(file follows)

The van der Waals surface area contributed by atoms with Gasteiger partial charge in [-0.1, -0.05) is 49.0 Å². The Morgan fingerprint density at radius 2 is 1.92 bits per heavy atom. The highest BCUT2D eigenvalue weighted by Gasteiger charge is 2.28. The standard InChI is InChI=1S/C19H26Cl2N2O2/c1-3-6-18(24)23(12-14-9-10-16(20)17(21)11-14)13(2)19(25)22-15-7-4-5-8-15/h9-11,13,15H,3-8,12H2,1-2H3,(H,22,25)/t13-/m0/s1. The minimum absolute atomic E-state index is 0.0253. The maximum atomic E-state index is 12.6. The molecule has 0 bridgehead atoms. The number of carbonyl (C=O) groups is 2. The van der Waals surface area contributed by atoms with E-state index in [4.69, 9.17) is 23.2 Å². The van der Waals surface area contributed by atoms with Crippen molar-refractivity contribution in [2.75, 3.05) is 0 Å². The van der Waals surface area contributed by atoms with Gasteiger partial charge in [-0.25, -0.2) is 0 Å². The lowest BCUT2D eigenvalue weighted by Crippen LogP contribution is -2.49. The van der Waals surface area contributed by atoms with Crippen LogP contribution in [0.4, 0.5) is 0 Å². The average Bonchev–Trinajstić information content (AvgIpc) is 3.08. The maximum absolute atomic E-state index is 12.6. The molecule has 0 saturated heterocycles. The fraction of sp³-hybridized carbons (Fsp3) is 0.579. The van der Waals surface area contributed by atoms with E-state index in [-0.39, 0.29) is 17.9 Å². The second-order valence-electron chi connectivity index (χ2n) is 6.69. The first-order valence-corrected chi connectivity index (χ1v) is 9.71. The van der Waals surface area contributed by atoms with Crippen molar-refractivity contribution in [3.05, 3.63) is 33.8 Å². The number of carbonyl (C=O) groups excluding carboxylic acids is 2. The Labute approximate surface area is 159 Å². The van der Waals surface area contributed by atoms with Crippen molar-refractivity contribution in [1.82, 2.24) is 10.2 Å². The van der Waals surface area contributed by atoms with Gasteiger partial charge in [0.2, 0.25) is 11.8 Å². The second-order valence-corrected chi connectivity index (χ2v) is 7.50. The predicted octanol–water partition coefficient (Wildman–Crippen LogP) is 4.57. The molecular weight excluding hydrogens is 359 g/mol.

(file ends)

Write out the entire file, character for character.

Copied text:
The van der Waals surface area contributed by atoms with Gasteiger partial charge in [-0.1, -0.05) is 49.0 Å². The Morgan fingerprint density at radius 2 is 1.92 bits per heavy atom. The highest BCUT2D eigenvalue weighted by Gasteiger charge is 2.28. The standard InChI is InChI=1S/C19H26Cl2N2O2/c1-3-6-18(24)23(12-14-9-10-16(20)17(21)11-14)13(2)19(25)22-15-7-4-5-8-15/h9-11,13,15H,3-8,12H2,1-2H3,(H,22,25)/t13-/m0/s1. The minimum absolute atomic E-state index is 0.0253. The maximum atomic E-state index is 12.6. The molecule has 0 bridgehead atoms. The number of carbonyl (C=O) groups is 2. The van der Waals surface area contributed by atoms with E-state index in [4.69, 9.17) is 23.2 Å². The van der Waals surface area contributed by atoms with Crippen molar-refractivity contribution in [2.75, 3.05) is 0 Å². The van der Waals surface area contributed by atoms with Gasteiger partial charge in [-0.25, -0.2) is 0 Å². The lowest BCUT2D eigenvalue weighted by Crippen LogP contribution is -2.49. The van der Waals surface area contributed by atoms with Crippen LogP contribution in [0.4, 0.5) is 0 Å². The average Bonchev–Trinajstić information content (AvgIpc) is 3.08. The maximum absolute atomic E-state index is 12.6. The molecule has 0 saturated heterocycles. The fraction of sp³-hybridized carbons (Fsp3) is 0.579. The van der Waals surface area contributed by atoms with E-state index in [-0.39, 0.29) is 17.9 Å². The second-order valence-electron chi connectivity index (χ2n) is 6.69. The first-order valence-corrected chi connectivity index (χ1v) is 9.71. The van der Waals surface area contributed by atoms with Crippen molar-refractivity contribution in [3.05, 3.63) is 33.8 Å². The number of carbonyl (C=O) groups excluding carboxylic acids is 2. The Labute approximate surface area is 159 Å². The van der Waals surface area contributed by atoms with Crippen molar-refractivity contribution in [1.82, 2.24) is 10.2 Å². The van der Waals surface area contributed by atoms with Gasteiger partial charge in [0.2, 0.25) is 11.8 Å². The second-order valence-corrected chi connectivity index (χ2v) is 7.50. The predicted octanol–water partition coefficient (Wildman–Crippen LogP) is 4.57. The molecular weight excluding hydrogens is 359 g/mol.